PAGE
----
By Kofi Adu Domfeh
The demand for cocoa remains high, with increasing consumption of cocoa products by emerging economies which is expected to increase in the coming decades.
However, the cost of producing the beans continues to increase, yields are declining and the negative impacts of climate change continue to threaten the already poor smallholder cocoa farmers.
The cocoa sector has also seen very limited innovations and new investments while cocoa trees and farmers continue to age.
“One of the impacts of this dwindling productivity is the removal of shade trees from farms and the expansion of cocoa cultivation into areas of rainforest,” said Harm Duiker, Country Director of SNV Netherlands Development Organisation. “As a result, globally, cocoa is counted among the major driver of deforestation and biodiversity loss”.
As a forest shade grown tree, cocoa is a crop that thrives in areas of high biodiversity and tropical forests landscapes.
Farmers and scientists alike recognize that shade trees are vital to reducing both ecological and economic risks, including maintenance of soil fertility and moisture, weed suppression and pest and disease control.
They also acknowledge shade trees play an important role in climate adaption in cocoa system.
However, there is increasing demand for scientific evidence of ecological and economic benefits of trees in cocoa systems.
Recent studies have contested the benefits claimed to be associated with cocoa agroforestry, including mitigating adverse climate effects, pathogen or disease regulation, and more importantly improvements in soil fertility.
The Cocoa Dialogue
The national dialogue on cocoa agroforestry systems therefore had the objective of consolidating evidence-based ecological and economic benefits of cocoa agroforestry systems, identifying gaps in knowledge and to ensure consistency in promoting cocoa agroforestry science, policy and practice in Ghana.
It was organised by SNV Ghana in collaboration with the Ghana Cocoa Board, the Faculty of Renewable Natural Resources, KNUST and International Institute for Tropical Agriculture (IITA).
The event attracted experts who observed that gaps in science and practice, and inconsistencies in the promotion of cocoa agroforestry as well as land and tree tenure bottlenecks constitute major challenges to the rapid adoption of cocoa agroforestry systems among smallholder cocoa farmers in Ghana.
They called for increased research to fill the gaps in evidence-base science and the practice of cocoa agroforestry systems in Ghana.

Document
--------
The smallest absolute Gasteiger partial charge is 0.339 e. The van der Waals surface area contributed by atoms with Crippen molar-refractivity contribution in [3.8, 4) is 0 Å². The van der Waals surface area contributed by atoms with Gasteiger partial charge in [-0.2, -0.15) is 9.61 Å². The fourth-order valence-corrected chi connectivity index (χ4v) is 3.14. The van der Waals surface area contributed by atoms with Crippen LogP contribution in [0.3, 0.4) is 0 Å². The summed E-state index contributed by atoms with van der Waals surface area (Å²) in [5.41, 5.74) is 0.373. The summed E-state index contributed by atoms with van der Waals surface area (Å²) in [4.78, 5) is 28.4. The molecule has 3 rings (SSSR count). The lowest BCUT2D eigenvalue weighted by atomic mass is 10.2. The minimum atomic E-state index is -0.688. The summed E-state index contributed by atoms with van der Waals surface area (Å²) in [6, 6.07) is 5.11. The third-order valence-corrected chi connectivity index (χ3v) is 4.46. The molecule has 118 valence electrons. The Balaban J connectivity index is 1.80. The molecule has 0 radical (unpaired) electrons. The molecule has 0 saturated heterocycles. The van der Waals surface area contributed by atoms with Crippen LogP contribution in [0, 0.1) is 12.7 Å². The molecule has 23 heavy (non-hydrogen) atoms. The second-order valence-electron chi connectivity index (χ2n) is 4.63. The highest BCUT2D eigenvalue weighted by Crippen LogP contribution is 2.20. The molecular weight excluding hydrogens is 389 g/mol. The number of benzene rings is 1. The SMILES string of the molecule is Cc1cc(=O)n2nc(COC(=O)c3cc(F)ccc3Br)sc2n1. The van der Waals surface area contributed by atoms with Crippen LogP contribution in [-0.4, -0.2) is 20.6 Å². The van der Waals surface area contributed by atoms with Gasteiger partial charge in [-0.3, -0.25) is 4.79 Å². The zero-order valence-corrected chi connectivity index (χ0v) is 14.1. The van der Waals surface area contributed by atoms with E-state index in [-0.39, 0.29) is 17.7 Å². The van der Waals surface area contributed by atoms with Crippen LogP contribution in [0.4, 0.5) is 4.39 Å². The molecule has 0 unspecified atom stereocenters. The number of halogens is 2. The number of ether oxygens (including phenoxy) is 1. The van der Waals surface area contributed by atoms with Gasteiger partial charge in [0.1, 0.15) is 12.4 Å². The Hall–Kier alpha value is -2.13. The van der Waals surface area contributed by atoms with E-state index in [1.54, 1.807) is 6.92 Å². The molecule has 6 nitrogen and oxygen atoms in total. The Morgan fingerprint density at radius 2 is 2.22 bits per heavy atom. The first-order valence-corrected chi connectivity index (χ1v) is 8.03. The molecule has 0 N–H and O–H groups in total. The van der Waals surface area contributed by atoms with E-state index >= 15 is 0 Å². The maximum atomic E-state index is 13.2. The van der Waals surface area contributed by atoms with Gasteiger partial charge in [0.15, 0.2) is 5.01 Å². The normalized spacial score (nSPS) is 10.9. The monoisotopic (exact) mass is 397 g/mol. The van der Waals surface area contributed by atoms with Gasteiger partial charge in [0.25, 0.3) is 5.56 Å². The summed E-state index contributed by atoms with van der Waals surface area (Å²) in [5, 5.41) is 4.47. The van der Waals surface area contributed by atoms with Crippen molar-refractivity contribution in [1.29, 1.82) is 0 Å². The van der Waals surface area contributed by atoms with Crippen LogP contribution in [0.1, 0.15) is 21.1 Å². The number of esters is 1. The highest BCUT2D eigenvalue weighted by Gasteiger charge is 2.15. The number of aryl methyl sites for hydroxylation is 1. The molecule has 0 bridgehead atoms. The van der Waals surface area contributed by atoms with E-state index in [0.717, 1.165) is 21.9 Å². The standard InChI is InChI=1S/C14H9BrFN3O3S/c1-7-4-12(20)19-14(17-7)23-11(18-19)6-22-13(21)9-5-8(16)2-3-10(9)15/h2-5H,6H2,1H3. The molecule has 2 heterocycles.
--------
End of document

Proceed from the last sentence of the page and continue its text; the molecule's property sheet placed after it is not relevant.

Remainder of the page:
Rev. Dr. Emmanuel Ahia Clottey, the Deputy Director Cocoa Health and Extension Division (CHED), reiterated COCOBOD’s commitment to promoting cocoa agroforestry under its recently launched cocoa rehabilitation project.
He said the current programme targets only 156,400ha out of the 700,000 total rehabilitation need of the entire cocoa landscape of Ghana.
He therefore called for stakeholders’ investment into cocoa rehabilitation in order to increase productivity of current land under cultivation in Ghana.
Expert presentations and discussions were made on the current state of knowledge on soil improvement, soil nutrient and water competition, disease and pest control, trees species recommendation in shaded cocoa systems.
According to Prof. Boateng Kyeremeh from the Faculty of Renewable Natural Resources, KNUST, the realities of climate change vis-a-vis sustainability show the importance of holding the national dialogue to help farmers built resilience.
He believes Ghana’s cocoa industry should be able to meet the challenges imposed by climate change with scientific support and political will.
Building Resilient Smallholder Systems
The national dialogue forms part of activities under the Shaded Cocoa Agroforestry System (SCAFS) project, being implemented by SNV with funding support from the German Federal Ministry of Environment, Nature Conservation and Nuclear Safety (BMU).
SNV supports cocoa agroforestry as a model towards more diversified and resilient smallholder systems that can help to increase and secure production in the long term with ecological benefits.
“This is important to smallholder cocoa farmers that are affected sometimes by highly volatile global prices and by climate change,” said Harm Duiker.
He indicated that cocoa agroforestry practices come at a cost to smallholder farmers and a deeper understanding of the processes in cocoa agroforestry systems will help to promote its benefits to smallholder farmers.
The national dialogue on cocoa agroforestry systems was attended by academia and research institutions, private license cocoa buying companies, farmer’ representatives, non-governmental organizations and representatives from the public.